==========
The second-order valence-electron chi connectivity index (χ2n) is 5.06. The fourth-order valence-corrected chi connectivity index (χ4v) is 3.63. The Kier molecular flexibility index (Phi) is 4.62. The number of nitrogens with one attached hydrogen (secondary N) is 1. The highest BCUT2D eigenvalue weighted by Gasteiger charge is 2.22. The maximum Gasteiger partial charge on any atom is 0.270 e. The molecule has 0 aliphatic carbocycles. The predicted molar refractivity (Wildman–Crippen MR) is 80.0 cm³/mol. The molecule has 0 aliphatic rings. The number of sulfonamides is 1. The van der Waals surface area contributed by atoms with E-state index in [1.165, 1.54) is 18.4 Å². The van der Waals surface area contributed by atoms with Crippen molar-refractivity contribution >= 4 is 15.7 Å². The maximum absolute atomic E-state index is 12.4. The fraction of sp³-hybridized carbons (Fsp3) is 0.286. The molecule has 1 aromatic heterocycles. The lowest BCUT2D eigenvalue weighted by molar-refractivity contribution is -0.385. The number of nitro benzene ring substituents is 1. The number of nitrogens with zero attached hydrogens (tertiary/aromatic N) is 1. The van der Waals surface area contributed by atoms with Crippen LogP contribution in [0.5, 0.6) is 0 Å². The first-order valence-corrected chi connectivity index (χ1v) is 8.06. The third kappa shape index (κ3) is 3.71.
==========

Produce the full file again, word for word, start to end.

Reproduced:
The second-order valence-electron chi connectivity index (χ2n) is 5.06. The fourth-order valence-corrected chi connectivity index (χ4v) is 3.63. The Kier molecular flexibility index (Phi) is 4.62. The number of nitrogens with one attached hydrogen (secondary N) is 1. The highest BCUT2D eigenvalue weighted by Gasteiger charge is 2.22. The maximum Gasteiger partial charge on any atom is 0.270 e. The molecule has 0 aliphatic carbocycles. The predicted molar refractivity (Wildman–Crippen MR) is 80.0 cm³/mol. The molecule has 0 aliphatic rings. The number of sulfonamides is 1. The van der Waals surface area contributed by atoms with E-state index in [1.165, 1.54) is 18.4 Å². The van der Waals surface area contributed by atoms with Crippen molar-refractivity contribution >= 4 is 15.7 Å². The maximum absolute atomic E-state index is 12.4. The fraction of sp³-hybridized carbons (Fsp3) is 0.286. The molecule has 1 aromatic heterocycles. The lowest BCUT2D eigenvalue weighted by molar-refractivity contribution is -0.385. The number of nitro benzene ring substituents is 1. The number of nitrogens with zero attached hydrogens (tertiary/aromatic N) is 1. The van der Waals surface area contributed by atoms with Crippen LogP contribution in [0.5, 0.6) is 0 Å². The first-order valence-corrected chi connectivity index (χ1v) is 8.06. The third kappa shape index (κ3) is 3.71.